Tuesday Nov. 30, 2021

Nov. 25, 2021

11 novembre 2021

Upcoming events

ORLEANS FARMERS MARKET from 11 a.m. to 4 p.m. in the parking lot at the Ray Friel Recreation Centre, 1585 Tenth Line Rd. Market staff have been working closely with public health officials to create protocols to help make our markets the safest source of fresh, local food possible while we strive to reduce the spread of COVID-19 in Ottawa.

CUMBERLAND FARMERS MARKET from 9 a.m. to 1 p.m. at the R.J. Kennedy Arena in Cumberland Village. Over 45 local producers and artisans. All products at the market are locally grown or made.

THE ORIGINAL NAVAN MARKET from 10 a.m. to 3 p.m. in the Navan Fairgrounds. Over 100 vendors.


Remembering the forgotten casualties of war
Fred Sherwin
Nov. 12, 2021

In Canada, Remembrance Day is reserved for the 116,000 men who served and died in the five major conflicts the country has participated in – the Boer War, the First World War, the Second World War, the Korean War and the Afghanistan War – as well as the thousands more who served and have since passed.

But we often forget that soldiers aren’t the only casualties of war. During the Second World War, 390,000 civilians, many of them children, died in France alone.

When the Germans first invaded France in May, 1940, it sparked a mass exodus of refugees. An estimated 8-10 million refugees fled their homes in an effort to escape the Nazi invasion – almost a quarter of the French population at the time.

Among the millions of refugees was former Orléans resident Miza Davie.

Born Mireille Bosc, Miza was just six years old when the Germans invaded France in 1940. It didn’t take long for the advancing force to takeover the entire country.

For the next four years, Miza and her two siblings were raised by their grandparents – first in Nimes in the south of France and then in Générac near Bordeaux – while their mother, who was a well-known radio personality in France, was forced to return to Paris to do propaganda.

Miza lived during extraordinary times and experienced joy, grief, sorrow and horror. After the war, she studied nursing and eventually immi-grated to Canada where she met her future husband, Syd Davie.

After retiring from nursing in 1994, Miza began writing a collection of short stories about her life as young girl growing up during the war. Prior to her passing in 2005, those stories were assembled in a self-published book entitled “A Child’s Memory of the Second World War”. Here is just one of those stories about the day her best friend was forcibly taken from their classroom, never to be seen again. They were both nine at the time.

My school friend Helena had two big black long braids. She had a very pale complexion and was slim.

That morning we were waiting in line for our daily ration of “milk” drink, each child holding their little enamel cup. Soon our turn came. The cup was filled with a mixture of lumpy, whitish grey fluid with yellow rings floating on the top, which was cod liver oil.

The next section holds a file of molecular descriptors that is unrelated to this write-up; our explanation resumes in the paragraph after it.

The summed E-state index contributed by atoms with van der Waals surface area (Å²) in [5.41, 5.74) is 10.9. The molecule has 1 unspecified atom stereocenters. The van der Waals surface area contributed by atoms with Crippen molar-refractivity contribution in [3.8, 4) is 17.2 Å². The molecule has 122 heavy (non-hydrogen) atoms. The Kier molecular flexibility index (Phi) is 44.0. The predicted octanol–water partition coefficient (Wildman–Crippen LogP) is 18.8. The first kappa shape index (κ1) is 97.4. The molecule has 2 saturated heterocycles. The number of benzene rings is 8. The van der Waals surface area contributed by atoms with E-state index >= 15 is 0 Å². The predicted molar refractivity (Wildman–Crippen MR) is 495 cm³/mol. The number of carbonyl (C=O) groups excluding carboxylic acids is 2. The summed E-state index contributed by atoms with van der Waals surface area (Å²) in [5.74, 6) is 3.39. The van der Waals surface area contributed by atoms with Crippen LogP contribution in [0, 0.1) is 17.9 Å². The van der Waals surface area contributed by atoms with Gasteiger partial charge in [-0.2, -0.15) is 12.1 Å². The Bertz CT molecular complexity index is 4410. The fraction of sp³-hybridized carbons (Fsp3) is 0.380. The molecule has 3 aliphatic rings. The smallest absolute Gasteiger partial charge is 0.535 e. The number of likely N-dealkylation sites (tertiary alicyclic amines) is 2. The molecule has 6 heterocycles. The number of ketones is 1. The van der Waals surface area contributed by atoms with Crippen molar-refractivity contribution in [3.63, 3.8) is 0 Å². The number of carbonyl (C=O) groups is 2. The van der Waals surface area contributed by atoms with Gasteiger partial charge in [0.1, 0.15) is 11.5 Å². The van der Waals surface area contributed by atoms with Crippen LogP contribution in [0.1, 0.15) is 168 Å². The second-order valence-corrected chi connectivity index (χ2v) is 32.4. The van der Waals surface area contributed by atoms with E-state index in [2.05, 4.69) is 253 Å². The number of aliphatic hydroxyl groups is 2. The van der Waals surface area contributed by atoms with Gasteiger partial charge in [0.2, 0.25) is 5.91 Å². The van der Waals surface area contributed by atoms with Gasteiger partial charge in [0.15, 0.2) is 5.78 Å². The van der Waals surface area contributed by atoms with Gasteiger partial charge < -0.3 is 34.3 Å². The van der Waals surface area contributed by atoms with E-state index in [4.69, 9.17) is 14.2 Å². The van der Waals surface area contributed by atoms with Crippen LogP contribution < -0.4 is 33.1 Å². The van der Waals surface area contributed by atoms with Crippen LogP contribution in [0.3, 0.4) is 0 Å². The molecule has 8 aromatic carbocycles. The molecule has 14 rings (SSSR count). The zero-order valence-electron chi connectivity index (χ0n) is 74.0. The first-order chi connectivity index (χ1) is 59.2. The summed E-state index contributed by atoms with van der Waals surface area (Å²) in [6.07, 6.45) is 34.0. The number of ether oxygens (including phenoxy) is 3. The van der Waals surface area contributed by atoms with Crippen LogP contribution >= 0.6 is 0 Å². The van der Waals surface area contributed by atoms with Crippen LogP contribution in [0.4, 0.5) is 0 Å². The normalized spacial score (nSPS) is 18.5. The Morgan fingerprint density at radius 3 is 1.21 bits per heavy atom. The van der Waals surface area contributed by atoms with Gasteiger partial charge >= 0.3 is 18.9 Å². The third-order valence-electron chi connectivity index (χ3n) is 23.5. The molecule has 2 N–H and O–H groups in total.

You had to pinch your nose to drink this mixture which left the taste of fish in your mouth for the rest of the day. It certainly put me off milk for the rest of my life.

Once we had finished our drink, we replaced our cup on the hook of our jacket which had our name as well as our school number on it. In case the school was bombed and we were hurt or killed, the number would help the authorities identify us and contact our mothers.

The school bell rang and we lined up in our various class groups and proceeded to each of our classrooms. Helena was with me. We sat beside each other at the same wooden desk.

That morning as we were having our math lesson the door of the classroom suddenly slammed open. Two tall, massive German officers entered the room, clacking the heels of their boots on the parquet. They went straight to the teacher’s desk and a loud voice with a strong accent said, “Do you have a child called Helena?”

All the children in the class were dead silent at their desks. My school friend Helena was getting very pale and started to shiver. I took her hand in mine. It was moist and clammy. I started to hold her hand tightly and tears started coming down her face. Then the two German officers directed themselves toward our desk. Helena’s heart was pounding so hard I could see her chest moving under her blue school pinafore.

One of the officers grabbed Helena, who by then was screaming and crying at the same time with fear. She suddenly was lifted up by the two officers and dangled in the air. I was holding on to her hand so tightly that the other German officer had to hit my hand to break my grip. The pain was so bad I started to cry. The next thing, when I looked up, Helena was gone, dragged out of the classroom like a criminal.

That night when I arrived home I was feeling so sad, so bitter and mad at the soldiers. I asked my mother, “Why did they take my friend away?” “She is Jewish,” my mother replied.

She then grabbed me in her arms and held me tight. Not one person has an answer to this terrible crime. I hope this will stop one day.



Live music returns to Shenkman Arts Centre

Cumbrae Dance School takes year-end recital program outdoors

Ballet Jörgen’s Nutcracker production goes virtual

Olympic gold medalist drops by Millennium Park

Gloucester Hornets U16 squad wins Ontario Cup

Orléans speed skating pair win double gold in Dutch bubble

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